In parallel to this expansion in juice sales, has been one of similar magnitude in bottled water volumes. Once again, the most significant growth, of 32% in 2001, was recorded in Oman, although this figure is distorted by an exceptional order placed by the British Armed Forces, which spent much of summer 2001 undertaking a major exercise in the Omani desert. An increased requirement from the US Army in Qatar following September 11 similarly contributed to the exceptional growth there. Even stripping out these factors, however, all five countries saw double-digit growth in 2001.
Once again, leading suppliers attribute this trend to consumers searching for healthier products, although significant price reductions certainly underpinned growth in Kuwait and Oman, where prices fell by 15% and 22% respectively. These reductions were largely driven by competition from imported brands, coming from Saudi Arabia in the case of Kuwait and from the Emirates in the case of Oman.
In the midst of all this activity, it would be easy to overlook the smaller products. Yet dilute drinks (whether made from powder or liquid concentrates) have for the most part continued to grow at modest rates, buoyed by their particular popularity during the Muslim holy month of Ramadan. And where declines have occurred, such as happened to powder drinks in Kuwait in 2000, prompt and forceful action on behalf of market leading brand TANG has succeeded in reversing the trend and renewing growth.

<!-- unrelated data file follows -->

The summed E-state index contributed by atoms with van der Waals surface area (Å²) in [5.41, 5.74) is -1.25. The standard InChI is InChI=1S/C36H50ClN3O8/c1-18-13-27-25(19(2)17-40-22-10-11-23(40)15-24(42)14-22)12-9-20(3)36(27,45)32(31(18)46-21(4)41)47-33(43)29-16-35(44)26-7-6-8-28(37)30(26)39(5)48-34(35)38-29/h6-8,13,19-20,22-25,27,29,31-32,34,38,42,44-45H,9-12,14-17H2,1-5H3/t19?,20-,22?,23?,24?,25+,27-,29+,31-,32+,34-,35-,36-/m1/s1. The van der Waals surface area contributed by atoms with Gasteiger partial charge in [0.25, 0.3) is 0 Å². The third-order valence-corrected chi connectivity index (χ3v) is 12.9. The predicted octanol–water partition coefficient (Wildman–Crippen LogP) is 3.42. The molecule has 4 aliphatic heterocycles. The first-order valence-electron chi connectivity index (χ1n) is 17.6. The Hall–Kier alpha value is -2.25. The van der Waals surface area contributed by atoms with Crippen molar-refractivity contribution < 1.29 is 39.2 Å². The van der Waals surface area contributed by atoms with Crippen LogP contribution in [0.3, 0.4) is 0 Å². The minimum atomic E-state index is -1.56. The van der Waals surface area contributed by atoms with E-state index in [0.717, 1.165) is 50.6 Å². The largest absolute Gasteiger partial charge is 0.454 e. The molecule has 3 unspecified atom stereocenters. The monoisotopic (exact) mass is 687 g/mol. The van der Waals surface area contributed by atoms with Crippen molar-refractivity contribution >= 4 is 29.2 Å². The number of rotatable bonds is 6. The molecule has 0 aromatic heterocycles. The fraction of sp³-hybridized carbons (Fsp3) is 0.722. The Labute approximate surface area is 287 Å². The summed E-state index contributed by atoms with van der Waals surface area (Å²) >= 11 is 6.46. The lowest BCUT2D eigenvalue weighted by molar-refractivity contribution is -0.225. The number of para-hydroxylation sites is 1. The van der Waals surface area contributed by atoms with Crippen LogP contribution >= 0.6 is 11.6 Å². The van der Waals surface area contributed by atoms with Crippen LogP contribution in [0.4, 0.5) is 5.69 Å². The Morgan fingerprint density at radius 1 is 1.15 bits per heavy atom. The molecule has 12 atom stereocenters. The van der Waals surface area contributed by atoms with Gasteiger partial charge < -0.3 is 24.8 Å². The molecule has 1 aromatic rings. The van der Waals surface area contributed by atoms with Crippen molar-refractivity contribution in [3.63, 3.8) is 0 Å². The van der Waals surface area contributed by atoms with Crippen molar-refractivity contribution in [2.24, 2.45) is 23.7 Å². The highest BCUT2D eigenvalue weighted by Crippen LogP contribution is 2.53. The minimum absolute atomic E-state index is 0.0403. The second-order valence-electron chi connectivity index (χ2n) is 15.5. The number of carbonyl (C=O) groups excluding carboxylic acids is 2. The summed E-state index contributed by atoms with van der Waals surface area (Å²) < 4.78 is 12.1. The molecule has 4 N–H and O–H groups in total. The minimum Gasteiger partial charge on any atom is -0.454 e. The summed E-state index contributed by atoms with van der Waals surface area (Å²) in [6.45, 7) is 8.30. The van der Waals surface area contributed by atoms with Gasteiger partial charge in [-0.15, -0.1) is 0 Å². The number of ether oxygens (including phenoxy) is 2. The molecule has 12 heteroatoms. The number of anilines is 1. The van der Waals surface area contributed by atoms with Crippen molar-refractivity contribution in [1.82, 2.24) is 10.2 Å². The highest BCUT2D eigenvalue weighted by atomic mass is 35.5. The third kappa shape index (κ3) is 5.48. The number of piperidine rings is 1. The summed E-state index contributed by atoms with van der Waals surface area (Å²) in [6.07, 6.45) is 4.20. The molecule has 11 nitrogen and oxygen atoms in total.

The availability of 'real' beer rather undermines the viability of malt beverages in these markets, and volumes remain tiny and stagnant. Kuwait, where alcoholic drinks remain banned, provides an interesting exception to this pattern, because a long-standing ban on malt beverages was finally lifted in February 2000. Sales volumes have since grown to a small but respectable 2m litres annually, and this is felt to reflect consumers deriving an illicit pleasure from drinking a formerly banned product.
Finally, 'new age drinks', a catch-all grouping for sports and energy drinks, exotic fruit-based drinks, iced tea and fruit juice/milk blends have seen considerable marketing activity in the last couple of years, notably with the roll-out of Red Bull (launched in all these markets except Qatar). But consumer take-up has generally been disappointing and the sectors remain small.
David Edwards is managing director of IMES Consulting Ltd which specialises in analysing food and beverage markets internationally. Data is taken from "Soft Drinks Arabian Gulf 2002" which is also available in individual country volumes. For more information on this or other IMES reports contact David Edwards; E-mail dje@ imesconsulting.com, Tel: + 44 20 891 5144 or, visit the company's website: www. imesconsulting.com .